treasury, when the fact was that there
was a sliortage of $17,000 which Jones
concealed and carried all through his term
of oflice. ending on Jan. 1. On that date
George Grove became thecounty treasurer,
and he would not receipt for anything but
cash from Jones. Finally, when Jones
couJd no longer prevent it, the truth camo
out. Longenecker's bondsmen have made
tho shortage good. Jones is the reputed
owner of the Morning Call newspaper.
There is no talk of proceeding against him
criminally.
Tragedy In a Bank.
A desperate attempt was made to rob
the Bradford National bank at Bradford,
Pa., recently. At the time there was no
one in the bank but Cashier Harvey Tom
linaoti, who was engaged looking over ac
counts. Hearing a noise, ho turned and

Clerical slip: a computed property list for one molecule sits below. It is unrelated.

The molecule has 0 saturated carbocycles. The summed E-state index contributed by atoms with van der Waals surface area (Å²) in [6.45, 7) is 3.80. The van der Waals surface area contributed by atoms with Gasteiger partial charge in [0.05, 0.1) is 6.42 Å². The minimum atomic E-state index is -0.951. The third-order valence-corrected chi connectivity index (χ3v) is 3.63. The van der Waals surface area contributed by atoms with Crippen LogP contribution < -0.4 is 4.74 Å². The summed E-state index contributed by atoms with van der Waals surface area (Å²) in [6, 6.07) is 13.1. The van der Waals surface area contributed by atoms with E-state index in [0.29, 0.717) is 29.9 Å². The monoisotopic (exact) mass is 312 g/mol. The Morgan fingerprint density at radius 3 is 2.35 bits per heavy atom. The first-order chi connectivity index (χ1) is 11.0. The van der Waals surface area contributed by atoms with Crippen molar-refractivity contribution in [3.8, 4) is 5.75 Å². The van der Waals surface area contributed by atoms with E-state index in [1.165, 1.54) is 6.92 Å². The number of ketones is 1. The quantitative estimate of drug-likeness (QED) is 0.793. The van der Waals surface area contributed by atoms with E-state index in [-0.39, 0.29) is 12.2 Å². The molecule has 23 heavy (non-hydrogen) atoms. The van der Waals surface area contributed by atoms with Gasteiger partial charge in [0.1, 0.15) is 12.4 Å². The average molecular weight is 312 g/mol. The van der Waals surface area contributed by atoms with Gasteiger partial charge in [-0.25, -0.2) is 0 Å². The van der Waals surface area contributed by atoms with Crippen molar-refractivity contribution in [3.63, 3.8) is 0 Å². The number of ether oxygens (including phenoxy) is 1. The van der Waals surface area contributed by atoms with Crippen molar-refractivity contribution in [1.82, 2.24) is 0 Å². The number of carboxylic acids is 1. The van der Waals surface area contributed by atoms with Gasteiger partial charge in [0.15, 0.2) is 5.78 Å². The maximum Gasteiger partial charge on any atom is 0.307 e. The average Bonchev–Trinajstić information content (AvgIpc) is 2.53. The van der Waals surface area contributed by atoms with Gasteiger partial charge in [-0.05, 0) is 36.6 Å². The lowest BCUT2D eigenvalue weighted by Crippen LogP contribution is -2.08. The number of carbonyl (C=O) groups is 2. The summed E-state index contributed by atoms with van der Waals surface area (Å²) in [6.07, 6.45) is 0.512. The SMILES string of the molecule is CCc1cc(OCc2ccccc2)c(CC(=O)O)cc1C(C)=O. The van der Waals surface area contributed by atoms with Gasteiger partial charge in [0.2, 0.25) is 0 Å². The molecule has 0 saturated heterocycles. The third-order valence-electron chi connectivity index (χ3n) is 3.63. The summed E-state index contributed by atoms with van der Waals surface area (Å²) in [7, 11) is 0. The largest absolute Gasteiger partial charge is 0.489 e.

discovered a young man behind the count
er, just as the latter grabbed up a hand
ful ot bank notes. Tomlinson seized the
robber and a desperate struggle ensued.
Finding that he was getting worsted, the
thief drew a revolver and shot Tomlinson
fatally. He then took the money
and started out, but the report of
the pistol had already attracted
a crowd, and the robber was pur
sued. He shot and probably fatally
wounded A. L. Bliech, one of his pursuers.
Then, seeing that escape was impossible,
the roblier shot himself in the head, dying
in a few minutes. It is supposed that his
name was Kimball, and that hecame from
Philadelphia.
A Louisiana Cyolone.
A cyclone passed over the southwestern
part of Opeiousas, La., a few days ago.
The dwellings of Chapman Guidey, Mr.
Prevost, Valentine Lavergins, Mr. Mur
cote and L. Bourgeois were blown topieces.
C. Guidey and his sou each had an arm
broken. The youngest child of Valentine
Lavergins wao killed. Three brothers,
who were keeping a store, lost their houso
and their goods were scattered for miles.
All the members of the family of Louia
Bourgeois were injured. About a dozen